A Better Kanban Board

When work gets big enough that it needs some structure, whether it’s a large project or a continuous workstream for a team, I turn to Trello and set up a simple Kanban board.

The structure varies but it usually starts with this pattern:

The 5 steps in a Kanban flow: Inbox, Ready for Work, In Progress, Done, and Not Now.

Inbox is for ideas, candidates for work. Ready for Work is for items we’ve decided to work on. In Progress and Done show the state of progress. Not Now are things we’ve decided not to do, at least for now.

Often I’ll add a Needs Definition or Waiting or Ready for Review list as needed. And if the board is managing the workload for a team, each list will get a WIP limit.

It’s simple enough that you can use almost any tool, but I prefer Trello. It has just the right amount of features and I like how easily you can change the structure if it’s not quite aligning with the nature of the work.

But it has a number of limitations. One of which is that all lists share the same axis and have equal weight. And this doesn’t exactly map to the different states we want to assign or the way work flows across the steps.

Real work is multi-dimensional and nonlinear. You start on something and then get stuck, or something else comes along that’s more important.

Card Tables

A few weeks ago Basecamp announced a new feature called Card Tables, which is their take on the Kanban board. As I watched the video I realized it was solving exactly the things that had frustrated me when using Trello for Kanban.

Screenshot of Basecamp's new Card Table feature.

The first improvement is the visual separation of the intake list, which they call Triage. Since this is a group of candidates for work, it makes sense to break this section out, and to place it above the rest, so that the selected items move down into the main flow. It gives a clear view of what’s being worked on and what’s not.

The separation into its own row also allows Triage to be paired with the No/Not Now list, which removes the cards from the board but still keeps a reference to the list visible. This is something we can’t quite do in Trello, where you can archive cards but then they completely disappear.

The same goes for the Done column. Done and Not Now are both special states that we want to preserve but remove from the visual flow.

So the improved structure looks something like this:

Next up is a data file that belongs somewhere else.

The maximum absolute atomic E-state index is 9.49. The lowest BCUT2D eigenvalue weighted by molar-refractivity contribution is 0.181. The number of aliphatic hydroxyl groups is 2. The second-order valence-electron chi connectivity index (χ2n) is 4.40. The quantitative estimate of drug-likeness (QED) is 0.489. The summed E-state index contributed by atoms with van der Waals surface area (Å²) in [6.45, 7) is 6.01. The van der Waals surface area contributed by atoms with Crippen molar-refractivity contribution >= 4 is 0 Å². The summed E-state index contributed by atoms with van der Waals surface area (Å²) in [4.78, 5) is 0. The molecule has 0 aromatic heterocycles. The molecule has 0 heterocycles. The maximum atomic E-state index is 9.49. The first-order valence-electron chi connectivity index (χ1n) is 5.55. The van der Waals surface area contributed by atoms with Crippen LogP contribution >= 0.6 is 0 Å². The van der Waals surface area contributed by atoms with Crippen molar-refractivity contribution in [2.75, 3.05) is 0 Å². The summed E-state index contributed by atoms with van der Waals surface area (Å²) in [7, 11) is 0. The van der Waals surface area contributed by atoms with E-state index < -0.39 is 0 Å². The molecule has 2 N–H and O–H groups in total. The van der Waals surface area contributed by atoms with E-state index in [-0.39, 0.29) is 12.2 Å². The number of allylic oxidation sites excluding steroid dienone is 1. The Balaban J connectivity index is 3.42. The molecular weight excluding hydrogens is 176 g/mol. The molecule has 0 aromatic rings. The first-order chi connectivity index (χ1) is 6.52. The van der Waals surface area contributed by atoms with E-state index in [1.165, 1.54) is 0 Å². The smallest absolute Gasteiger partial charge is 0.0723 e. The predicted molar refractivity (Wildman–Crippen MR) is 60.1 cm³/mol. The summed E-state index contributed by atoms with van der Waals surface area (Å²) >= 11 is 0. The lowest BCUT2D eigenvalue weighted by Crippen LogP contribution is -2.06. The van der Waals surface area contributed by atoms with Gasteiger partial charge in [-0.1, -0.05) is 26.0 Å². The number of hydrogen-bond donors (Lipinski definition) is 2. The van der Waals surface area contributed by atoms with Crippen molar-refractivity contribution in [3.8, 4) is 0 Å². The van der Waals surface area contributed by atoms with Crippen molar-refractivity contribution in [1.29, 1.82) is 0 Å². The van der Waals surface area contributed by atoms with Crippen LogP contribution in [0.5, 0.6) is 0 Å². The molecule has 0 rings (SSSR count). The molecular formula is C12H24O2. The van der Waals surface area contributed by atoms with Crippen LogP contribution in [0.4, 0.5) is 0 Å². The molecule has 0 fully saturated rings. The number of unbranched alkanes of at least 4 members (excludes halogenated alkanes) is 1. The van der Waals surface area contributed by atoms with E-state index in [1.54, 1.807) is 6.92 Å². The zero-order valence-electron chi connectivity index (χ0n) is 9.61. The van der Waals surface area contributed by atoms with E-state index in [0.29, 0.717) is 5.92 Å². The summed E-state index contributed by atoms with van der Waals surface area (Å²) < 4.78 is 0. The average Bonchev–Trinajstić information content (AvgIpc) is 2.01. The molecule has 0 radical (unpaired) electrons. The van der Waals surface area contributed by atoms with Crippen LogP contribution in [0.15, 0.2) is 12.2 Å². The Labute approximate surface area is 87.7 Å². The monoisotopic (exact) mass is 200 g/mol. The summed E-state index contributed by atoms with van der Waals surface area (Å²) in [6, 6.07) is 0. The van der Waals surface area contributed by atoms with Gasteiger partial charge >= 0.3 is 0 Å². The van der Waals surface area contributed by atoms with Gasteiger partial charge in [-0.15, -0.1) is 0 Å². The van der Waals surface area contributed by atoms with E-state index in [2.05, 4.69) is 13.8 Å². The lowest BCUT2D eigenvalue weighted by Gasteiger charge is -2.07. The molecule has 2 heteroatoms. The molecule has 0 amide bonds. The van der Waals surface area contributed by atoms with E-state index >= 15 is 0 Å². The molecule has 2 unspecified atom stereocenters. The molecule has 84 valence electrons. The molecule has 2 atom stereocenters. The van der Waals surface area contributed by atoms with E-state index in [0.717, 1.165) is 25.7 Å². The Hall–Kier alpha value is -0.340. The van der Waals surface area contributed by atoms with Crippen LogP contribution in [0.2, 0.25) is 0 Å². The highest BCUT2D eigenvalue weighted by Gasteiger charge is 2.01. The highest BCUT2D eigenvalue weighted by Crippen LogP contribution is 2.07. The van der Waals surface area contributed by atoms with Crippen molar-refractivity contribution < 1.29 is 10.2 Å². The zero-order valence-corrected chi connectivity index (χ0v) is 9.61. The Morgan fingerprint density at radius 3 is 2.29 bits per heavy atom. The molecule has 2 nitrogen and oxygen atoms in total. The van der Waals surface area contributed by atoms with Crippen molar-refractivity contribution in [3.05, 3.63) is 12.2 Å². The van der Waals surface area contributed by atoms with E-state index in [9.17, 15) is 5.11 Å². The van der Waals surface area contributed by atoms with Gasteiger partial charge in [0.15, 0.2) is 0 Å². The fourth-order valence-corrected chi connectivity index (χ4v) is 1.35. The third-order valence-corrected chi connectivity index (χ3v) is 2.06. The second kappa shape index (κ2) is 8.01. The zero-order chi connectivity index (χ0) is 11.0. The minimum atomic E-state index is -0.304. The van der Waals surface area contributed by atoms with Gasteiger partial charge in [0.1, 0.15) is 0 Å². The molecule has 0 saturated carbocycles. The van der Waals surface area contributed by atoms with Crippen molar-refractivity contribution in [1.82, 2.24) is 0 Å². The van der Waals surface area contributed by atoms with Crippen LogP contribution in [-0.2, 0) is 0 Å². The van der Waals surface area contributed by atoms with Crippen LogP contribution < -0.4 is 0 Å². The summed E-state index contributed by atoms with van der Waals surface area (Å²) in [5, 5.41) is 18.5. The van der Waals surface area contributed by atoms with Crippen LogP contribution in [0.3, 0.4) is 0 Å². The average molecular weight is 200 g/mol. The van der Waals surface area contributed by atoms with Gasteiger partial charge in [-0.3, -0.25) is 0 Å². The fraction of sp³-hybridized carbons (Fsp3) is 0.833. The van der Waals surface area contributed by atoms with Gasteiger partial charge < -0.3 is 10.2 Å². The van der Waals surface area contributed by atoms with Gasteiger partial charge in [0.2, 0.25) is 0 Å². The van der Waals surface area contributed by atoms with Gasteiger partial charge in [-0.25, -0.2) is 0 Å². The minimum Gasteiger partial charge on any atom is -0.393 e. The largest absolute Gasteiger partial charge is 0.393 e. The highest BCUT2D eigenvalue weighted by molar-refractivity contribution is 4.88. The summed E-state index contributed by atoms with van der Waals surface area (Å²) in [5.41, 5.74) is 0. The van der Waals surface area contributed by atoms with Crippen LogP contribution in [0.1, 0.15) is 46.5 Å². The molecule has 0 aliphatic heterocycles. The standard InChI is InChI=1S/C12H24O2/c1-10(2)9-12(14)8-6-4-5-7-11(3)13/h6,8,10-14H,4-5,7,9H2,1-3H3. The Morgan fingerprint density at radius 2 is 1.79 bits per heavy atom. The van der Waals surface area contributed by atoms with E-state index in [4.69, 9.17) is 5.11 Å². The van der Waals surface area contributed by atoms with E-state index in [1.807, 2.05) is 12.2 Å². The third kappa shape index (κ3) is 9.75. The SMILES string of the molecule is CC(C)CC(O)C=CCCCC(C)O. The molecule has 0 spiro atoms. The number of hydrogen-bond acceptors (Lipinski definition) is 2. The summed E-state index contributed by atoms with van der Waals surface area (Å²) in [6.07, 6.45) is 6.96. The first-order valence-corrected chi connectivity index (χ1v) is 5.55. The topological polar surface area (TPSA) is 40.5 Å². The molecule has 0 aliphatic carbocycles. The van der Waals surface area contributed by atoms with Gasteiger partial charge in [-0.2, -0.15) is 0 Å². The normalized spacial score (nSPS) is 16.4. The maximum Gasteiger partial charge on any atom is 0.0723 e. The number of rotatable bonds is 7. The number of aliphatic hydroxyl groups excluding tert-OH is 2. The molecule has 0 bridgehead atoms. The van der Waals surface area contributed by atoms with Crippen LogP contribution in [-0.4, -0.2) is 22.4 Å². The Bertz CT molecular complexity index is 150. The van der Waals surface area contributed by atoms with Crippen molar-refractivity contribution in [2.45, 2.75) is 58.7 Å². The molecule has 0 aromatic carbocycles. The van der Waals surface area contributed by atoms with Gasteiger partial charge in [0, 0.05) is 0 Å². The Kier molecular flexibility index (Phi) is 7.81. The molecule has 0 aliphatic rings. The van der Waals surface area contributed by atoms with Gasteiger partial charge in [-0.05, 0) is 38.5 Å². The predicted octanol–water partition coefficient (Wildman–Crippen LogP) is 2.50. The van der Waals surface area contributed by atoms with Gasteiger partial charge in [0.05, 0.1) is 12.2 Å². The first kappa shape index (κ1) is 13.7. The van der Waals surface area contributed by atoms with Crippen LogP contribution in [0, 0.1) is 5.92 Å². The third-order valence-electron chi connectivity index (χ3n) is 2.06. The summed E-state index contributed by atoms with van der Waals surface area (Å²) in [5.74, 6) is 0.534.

A representation of the Card Table concept structure.

Considering and rejecting work gets its own row, and work that’s been committed to gets its own row, where it moves neatly through the different states of progress.

But wait, we said that work is often nonlinear. How do we account for interruptions and surprises?

If a work item has to be paused, in a traditional Kanban board or Trello there are two options: you can move it to a separate blocked/on-hold column, or keep it in place and add a label to indicate the blocked status.

Moving the card into a Blocked column detaches it from the original context and adds a pseudo-state to the flow. Keeping the card in its original column is better, but the “Blocked” label may not provide enough separation.

With Card Tables you can drag a card to the bottom of the list and it gets broken off into an On Hold section, but still remains part of the list.

A screenshot of Card Table's On-Hold feature.

It’s a subtle difference from simply using a label on the front of the card and dragging it to the bottom of the list, but these thoughtful touches add up when you’re using a tool everyday.

So the board structure ends up looking like this:

A final representation of the Card Table concept structure.

Those of us using Trello for Kanban will have to live without these features for now, but it’s useful to think about the logic behind Basecamp’s design decisions, even if we can’t drag-and-drop with them quite yet.

If you find this interesting, definitely check out the video where Jason Fried demos the new feature and talks about some of the motivation behind it.

In my next post I’m going to talk about different ways to organize work within this structure, including some observations on how Basecamp does it based on the video mentioned above.

If that sounds interesting to you, follow me on Twitter, subscribe to the RSS feed, or send me an email at [email protected] and I’ll send you a link when the post is live.